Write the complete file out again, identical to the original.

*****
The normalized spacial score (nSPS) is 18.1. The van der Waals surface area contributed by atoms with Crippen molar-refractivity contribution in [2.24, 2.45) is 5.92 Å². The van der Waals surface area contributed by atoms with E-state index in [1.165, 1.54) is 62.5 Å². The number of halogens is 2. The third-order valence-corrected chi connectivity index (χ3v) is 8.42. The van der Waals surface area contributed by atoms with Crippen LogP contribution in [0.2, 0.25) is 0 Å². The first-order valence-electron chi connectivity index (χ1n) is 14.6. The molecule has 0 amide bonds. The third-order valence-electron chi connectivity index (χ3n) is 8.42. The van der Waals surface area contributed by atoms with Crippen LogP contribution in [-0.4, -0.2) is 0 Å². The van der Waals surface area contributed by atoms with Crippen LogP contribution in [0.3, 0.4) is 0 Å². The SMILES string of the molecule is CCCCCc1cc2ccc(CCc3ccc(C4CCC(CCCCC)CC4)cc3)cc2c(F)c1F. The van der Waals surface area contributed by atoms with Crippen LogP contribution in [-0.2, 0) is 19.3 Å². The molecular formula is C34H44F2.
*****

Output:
The normalized spacial score (nSPS) is 18.1. The van der Waals surface area contributed by atoms with Crippen molar-refractivity contribution in [2.24, 2.45) is 5.92 Å². The van der Waals surface area contributed by atoms with E-state index in [1.165, 1.54) is 62.5 Å². The number of halogens is 2. The third-order valence-corrected chi connectivity index (χ3v) is 8.42. The van der Waals surface area contributed by atoms with Crippen LogP contribution in [0.2, 0.25) is 0 Å². The first-order valence-electron chi connectivity index (χ1n) is 14.6. The molecule has 0 amide bonds. The third-order valence-electron chi connectivity index (χ3n) is 8.42. The van der Waals surface area contributed by atoms with Crippen LogP contribution in [-0.4, -0.2) is 0 Å². The van der Waals surface area contributed by atoms with Crippen LogP contribution in [0.3, 0.4) is 0 Å². The SMILES string of the molecule is CCCCCc1cc2ccc(CCc3ccc(C4CCC(CCCCC)CC4)cc3)cc2c(F)c1F. The van der Waals surface area contributed by atoms with Crippen LogP contribution in [-0.2, 0) is 19.3 Å². The molecular formula is C34H44F2.